Micah described the actions of one man: “As I was walking away, he and his associates ran after me cursing… one particularly aggressive individual (wearing the BLF T-shirt) had got close enough to lash out at me with a kick.”
Micah escaped unharmed, but when he tried to lay charges at the nearest police station, the officers refused to take his statement.
Three weeks later, amaBhungane hosted a public discussion about the #GuptaLeaks, which had become a news sensation. A group of several dozen people interrupted. They sang, shouted and physically threatened people.
The BLF’s Mngxitama was there again. Please click on the following image to see the video:
In a later statement, another amaBhungane journalist Stefaans Brümmer said: “As it seemed that the persons who were causing the disruption were associated with Mngxitama, I went to him to enter dialogue on how to restore calm. I probably put my hand on his shoulder to make contact. I did not ask him to ‘stop your bullshit’ (as Mngxitama had claimed), but I did ask him to “please control your people” or similar words.
“Mngxitama stood up, grabbed me with two hands and tried to shove me to the ground, shouting words like ‘you fuck with me’. A second person then threw me to the ground.”
Again, no one was seriously hurt.
Not long after, a court found BLF and Mngxitama to be in contempt of the earlier interdict. BLF was fined and Mngxitama was sentenced to three months in jail – although the latter conviction was suspended at the request of the journalists who made the application.
The judge extended the original court order to protect all journalists from BLF harassment.
In recent months, News24 investigative journalist Caryn Dolley, a close friend of mine, has written a string of articles describing an underworld war on the streets of Cape Town.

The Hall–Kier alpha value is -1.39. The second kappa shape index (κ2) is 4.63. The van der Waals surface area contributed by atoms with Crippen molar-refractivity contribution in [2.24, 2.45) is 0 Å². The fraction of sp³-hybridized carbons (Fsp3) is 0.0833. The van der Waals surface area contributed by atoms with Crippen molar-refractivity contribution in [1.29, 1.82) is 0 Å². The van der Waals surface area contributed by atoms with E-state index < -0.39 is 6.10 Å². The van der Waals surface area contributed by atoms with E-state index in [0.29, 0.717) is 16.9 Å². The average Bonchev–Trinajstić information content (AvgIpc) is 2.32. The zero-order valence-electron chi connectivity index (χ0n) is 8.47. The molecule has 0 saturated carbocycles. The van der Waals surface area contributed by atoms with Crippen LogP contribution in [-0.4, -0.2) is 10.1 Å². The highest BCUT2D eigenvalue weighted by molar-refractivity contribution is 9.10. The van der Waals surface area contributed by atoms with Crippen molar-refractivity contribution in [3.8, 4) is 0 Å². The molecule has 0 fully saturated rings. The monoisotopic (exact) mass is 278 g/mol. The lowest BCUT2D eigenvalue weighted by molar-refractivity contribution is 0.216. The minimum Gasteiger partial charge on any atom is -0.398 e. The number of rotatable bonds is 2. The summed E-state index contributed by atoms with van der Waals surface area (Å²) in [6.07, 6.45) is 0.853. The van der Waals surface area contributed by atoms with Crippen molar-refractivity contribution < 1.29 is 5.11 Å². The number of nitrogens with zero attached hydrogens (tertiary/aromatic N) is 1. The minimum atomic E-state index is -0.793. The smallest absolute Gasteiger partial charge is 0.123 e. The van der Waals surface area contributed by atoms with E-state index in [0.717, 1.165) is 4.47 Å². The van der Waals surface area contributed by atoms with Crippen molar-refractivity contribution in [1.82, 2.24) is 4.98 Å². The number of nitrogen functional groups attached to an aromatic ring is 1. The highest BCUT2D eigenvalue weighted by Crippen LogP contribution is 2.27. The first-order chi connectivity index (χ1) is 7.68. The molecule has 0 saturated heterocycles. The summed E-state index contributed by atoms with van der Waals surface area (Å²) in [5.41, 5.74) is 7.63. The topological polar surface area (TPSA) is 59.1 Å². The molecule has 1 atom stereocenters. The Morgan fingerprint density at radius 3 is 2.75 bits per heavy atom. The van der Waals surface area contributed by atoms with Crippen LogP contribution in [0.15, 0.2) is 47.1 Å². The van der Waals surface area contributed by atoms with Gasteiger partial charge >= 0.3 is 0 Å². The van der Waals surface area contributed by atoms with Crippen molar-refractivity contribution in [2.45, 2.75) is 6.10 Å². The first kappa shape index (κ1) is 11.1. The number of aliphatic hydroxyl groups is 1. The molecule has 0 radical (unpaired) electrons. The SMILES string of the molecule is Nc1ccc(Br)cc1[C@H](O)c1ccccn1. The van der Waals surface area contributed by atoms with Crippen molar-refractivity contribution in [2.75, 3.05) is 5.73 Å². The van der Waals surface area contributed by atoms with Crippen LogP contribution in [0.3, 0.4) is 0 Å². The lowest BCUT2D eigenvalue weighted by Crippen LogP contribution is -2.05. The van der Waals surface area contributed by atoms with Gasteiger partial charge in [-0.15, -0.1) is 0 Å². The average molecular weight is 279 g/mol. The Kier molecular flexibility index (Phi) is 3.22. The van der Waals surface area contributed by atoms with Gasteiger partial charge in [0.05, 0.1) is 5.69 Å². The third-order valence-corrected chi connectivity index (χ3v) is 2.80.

Mobsters and their foot soldiers fight one another to control nightclub security and, presumably, the right to trade drugs and access other illicit economies. They meet in the shadows with senior politicians and police officers, monitored by layers of competing spy groups – unofficial and official.
After Caryn watched and photographed one meeting between a politician and an implicated businessman, the latter emailed her: "I don't think I need to explain to anY ONE who I meet or why! I meet lotsa people all the time would you like to no WHO THEY ARE ASWELL [sic]."
He followed up with a sinister message: "WE HAVE EYES EVERY WHR [sic]." This was accompanied by a photograph of Caryn as she staked out his meeting with the politician.
Among her reports, Caryn described how the organized criminals used guns smuggled from police vaults – apparently with the help of police officers.
In August, she received another message, this time anonymous. It said: “Ms doley!That. same. guns. that. the. cops. sold. is. going. to. be. used. on. your. head. at. work. or. your. house. or. your. mom. house. and. your. dog. [sic]”
Is Clare’s warning realising itself?
I do not believe South African journalism is nearly as terrifying as it seems to be in places like Mexico, Somalia or Russia, where journalists are violently targeted.
But what stops us from joining places like that?
I think I have a few answers. Our courts. Competing muckrakers digging in the same swamp, but also looking out for one another. Well organised civil society groups. Most importantly, I think, a feisty population that supports and values its journalists, and which has stared down a repressive regime before.
But I am not confident that this is enough.
* This article was written by Craig McKune (upper-right photograph) and is part of a project "It happens overhight" funded by Fritt Ord. Craig McKune is an investigative journalist with amaBhungane. He writes here in his personal capacity.